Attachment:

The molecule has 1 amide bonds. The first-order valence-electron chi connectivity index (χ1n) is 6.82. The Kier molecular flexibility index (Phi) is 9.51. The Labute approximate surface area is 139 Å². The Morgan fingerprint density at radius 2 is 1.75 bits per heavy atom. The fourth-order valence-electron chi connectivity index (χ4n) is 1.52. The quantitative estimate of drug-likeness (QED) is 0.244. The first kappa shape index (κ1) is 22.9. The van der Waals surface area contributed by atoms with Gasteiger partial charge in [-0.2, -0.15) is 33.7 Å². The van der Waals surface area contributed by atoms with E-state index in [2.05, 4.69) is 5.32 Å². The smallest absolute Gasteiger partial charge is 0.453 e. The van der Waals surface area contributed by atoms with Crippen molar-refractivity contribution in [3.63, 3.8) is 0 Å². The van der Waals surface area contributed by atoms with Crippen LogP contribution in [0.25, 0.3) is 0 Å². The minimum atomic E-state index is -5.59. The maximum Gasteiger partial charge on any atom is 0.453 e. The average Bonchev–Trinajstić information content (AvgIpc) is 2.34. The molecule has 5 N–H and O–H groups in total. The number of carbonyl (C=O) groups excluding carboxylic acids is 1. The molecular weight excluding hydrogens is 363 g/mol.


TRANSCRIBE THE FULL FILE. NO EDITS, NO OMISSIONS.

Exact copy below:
The molecule has 1 amide bonds. The first-order valence-electron chi connectivity index (χ1n) is 6.82. The Kier molecular flexibility index (Phi) is 9.51. The Labute approximate surface area is 139 Å². The Morgan fingerprint density at radius 2 is 1.75 bits per heavy atom. The fourth-order valence-electron chi connectivity index (χ4n) is 1.52. The quantitative estimate of drug-likeness (QED) is 0.244. The first kappa shape index (κ1) is 22.9. The van der Waals surface area contributed by atoms with Gasteiger partial charge in [-0.2, -0.15) is 33.7 Å². The van der Waals surface area contributed by atoms with E-state index in [2.05, 4.69) is 5.32 Å². The smallest absolute Gasteiger partial charge is 0.453 e. The van der Waals surface area contributed by atoms with Crippen molar-refractivity contribution in [3.63, 3.8) is 0 Å². The van der Waals surface area contributed by atoms with Crippen LogP contribution in [0.25, 0.3) is 0 Å². The minimum atomic E-state index is -5.59. The maximum Gasteiger partial charge on any atom is 0.453 e. The average Bonchev–Trinajstić information content (AvgIpc) is 2.34. The molecule has 5 N–H and O–H groups in total. The number of carbonyl (C=O) groups excluding carboxylic acids is 1. The molecular weight excluding hydrogens is 363 g/mol.